By Clint C. Thomas, Esq.
Photography by Zoe Thomas
A Rose By any Other Name. Build a wooden rose arbor to enhance your home’s outdoor appeal.
Webster’s New World Dictionary defines an arbor as a place shaded by trees or shrubs, or, especially, by vines on a latticework. Most men would define an arbor as a “honey-do.” As in, “Honey, do this for me.” This is just what happened to me. My wife, Shellye, asked that I build her an arbor for two running rose bushes that had been neglected for many years.
The two bushes were growing on either side of a cement walkway that led from a patio to the children’s play area. The yard between the patio and the fenced-in play area is terraced, causing the pathway to slope downward from the patio. Fortunately, the rose bushes were located at the bottom end of the walkway on level ground, making the installation much easier than if they had been growing on a slope.
Design for the Site
To begin this project my wife cleared away the unwanted foliage around the rose bushes and along either side of the concrete walkway. By clearing the ground, she provided me with an unencumbered work area to lay out the posts that would support the arbor.
My wife wanted to have three posts on either side of the walkway, so I took some basic measurements of the area in question and found that it measured 6 ft. in length and slightly over 9 ft. in width. I divided the 6-ft. length into equal thirds and dug holes 12 in. deep at the 1-, 3- and 6-ft. marks. I dug these holes with a post-hole digger.
I learned a handy trick for digging holes in hard Earth. Dig as much as you can and then fill the hole with water from your garden hose. Let this sit several hours and repeat the process. After the water from the second filling has settled deeper into the ground, dig out what dirt you can and then repeat this process if needed.
I repeated the same layout process on the other side of the walkway, making sure that I measured from the outer most edge of the walkway to the center of each of my of holes to ensure that the posts on both sides of the path would be the same distance from the path. In other words, you don’t want to have the posts on the right-hand side 2 ft. from the edge while the posts on the other side are 3 ft. from the edge. This would look unbalanced to say the least.
Length and width measurements are not the only ones that need to be taken at this juncture. The majority of the construction on an arbor is on its top. Therefore, it is of paramount importance to make sure that all of the posts are the same height. Very few pieces of Earth are completely flat. It seems like everywhere has its ups and downs. The best way to rectify this problem is to start in one corner and treat it as your control point. I chose to start in the corner that gave me the most room to maneuver and that was on the higher end of the walkway. Remember, the ground that I was working on was flat, but the walkway sloped from a higher terrace down to ground level. Therefore, I had to make sure that a person taller than 6 feet would not hit their head when they started down the walkway.
By measuring up from the walkway’s highest point and then taking another vertical measurement from the bottom of the walkway at ground level, I determined that I needed to use 10-ft. 4×4 posts for the support beams. The first foot of each post would be buried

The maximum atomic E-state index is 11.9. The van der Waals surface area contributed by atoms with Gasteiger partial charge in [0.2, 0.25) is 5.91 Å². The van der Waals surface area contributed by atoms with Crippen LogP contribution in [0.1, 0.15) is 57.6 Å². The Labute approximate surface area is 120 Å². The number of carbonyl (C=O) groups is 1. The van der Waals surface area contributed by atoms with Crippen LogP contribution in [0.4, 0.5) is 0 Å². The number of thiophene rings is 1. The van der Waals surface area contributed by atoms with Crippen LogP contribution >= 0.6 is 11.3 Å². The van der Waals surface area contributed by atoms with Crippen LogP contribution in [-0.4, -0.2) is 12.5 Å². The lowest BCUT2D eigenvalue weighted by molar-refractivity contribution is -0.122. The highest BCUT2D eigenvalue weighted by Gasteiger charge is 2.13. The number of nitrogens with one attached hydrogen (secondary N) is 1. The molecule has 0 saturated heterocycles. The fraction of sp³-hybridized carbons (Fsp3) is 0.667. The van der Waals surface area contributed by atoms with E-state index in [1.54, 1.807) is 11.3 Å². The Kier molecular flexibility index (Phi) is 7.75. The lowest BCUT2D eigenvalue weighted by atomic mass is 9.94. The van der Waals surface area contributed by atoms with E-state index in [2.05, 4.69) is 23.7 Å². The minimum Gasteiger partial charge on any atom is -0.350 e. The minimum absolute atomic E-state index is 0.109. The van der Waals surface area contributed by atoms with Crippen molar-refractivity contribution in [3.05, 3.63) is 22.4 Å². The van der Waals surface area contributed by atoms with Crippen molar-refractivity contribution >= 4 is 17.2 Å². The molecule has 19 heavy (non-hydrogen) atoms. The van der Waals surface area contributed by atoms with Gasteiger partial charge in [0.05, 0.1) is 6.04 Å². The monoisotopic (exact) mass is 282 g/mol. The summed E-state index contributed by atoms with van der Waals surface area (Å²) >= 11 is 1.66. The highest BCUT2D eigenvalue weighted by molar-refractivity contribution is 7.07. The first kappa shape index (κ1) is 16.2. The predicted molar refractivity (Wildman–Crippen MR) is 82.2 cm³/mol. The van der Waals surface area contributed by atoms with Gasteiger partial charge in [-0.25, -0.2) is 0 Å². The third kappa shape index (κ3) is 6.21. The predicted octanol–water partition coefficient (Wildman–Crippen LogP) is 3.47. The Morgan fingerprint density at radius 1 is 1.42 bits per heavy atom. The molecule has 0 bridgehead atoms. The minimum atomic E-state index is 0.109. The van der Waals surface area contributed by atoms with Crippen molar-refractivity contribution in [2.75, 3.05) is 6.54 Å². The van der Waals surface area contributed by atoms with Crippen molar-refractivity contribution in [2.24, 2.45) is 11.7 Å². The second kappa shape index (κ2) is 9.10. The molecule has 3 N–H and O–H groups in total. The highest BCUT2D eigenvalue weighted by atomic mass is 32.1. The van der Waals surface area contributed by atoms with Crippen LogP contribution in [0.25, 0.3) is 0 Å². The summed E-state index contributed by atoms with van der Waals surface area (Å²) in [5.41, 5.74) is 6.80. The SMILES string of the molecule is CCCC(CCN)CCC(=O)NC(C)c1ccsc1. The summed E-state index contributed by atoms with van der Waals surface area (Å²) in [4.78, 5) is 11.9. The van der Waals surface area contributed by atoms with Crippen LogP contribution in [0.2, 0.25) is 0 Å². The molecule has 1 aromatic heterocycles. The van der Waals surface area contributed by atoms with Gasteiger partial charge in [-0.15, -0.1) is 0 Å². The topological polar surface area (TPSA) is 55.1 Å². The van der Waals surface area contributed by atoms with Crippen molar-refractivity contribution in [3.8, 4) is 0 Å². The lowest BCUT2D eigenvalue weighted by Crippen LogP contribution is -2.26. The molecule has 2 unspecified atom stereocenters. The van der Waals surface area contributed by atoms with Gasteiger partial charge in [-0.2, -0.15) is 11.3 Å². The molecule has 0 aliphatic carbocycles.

in the ground and this would give me another 9 feet for headroom. This may sounds excessive, but once you take into account a 2-ft. tall terrace on the high end of the walkway it only leaves 7 feet of clearance. Most doorways are 6 ft., 8 in. high, making my 7-ft. height just about perfect.
Start with the control post and cement it into the first corner hole. Be sure that you check for level and plumb. This can be done by holding a twenty-four inch level on two adjacent sides of the 4×4 post and moving the post until the bubble reads level on both sides. A handy gadget is a post level, which is made to fit over a corner of a post and will give you two measurements at once.
Follow this by standing another post in the hole at the opposite end without any cement. The best method to check if the two posts are level is by using a string and a line-level. I hammered a small finish nail into the top of each post before I erected them and ran a high-visibility colored string from the control post to the post at the opposite end and hung a line-level from it. The height of the post at the opposite end, and any posts in between the two ends can be raised or lowered by adding or removing dirt from the holes.
Be sure to tamp the bottom of the hole to compact the dirt if you add any dirt to the hole. Otherwise, it will naturally settle, causing the post to sink which can then create possible structural problems over time.
Once the two corner posts are cemented into place it is an easy task to position the middle post. Make sure that it is no higher than the string line running between the two end posts, and to be doubly safe, have someone hold it level and plumb and then stand back and look down the axis of all three posts. They should all line up in a perfectly straight row. If they do not, then you will need to adjust the malfeasant post accordingly. This is why it is a good idea to dig each post hole to a larger diameter than is needed— you can make small adjustments to the post by simply moving it around inside the hole.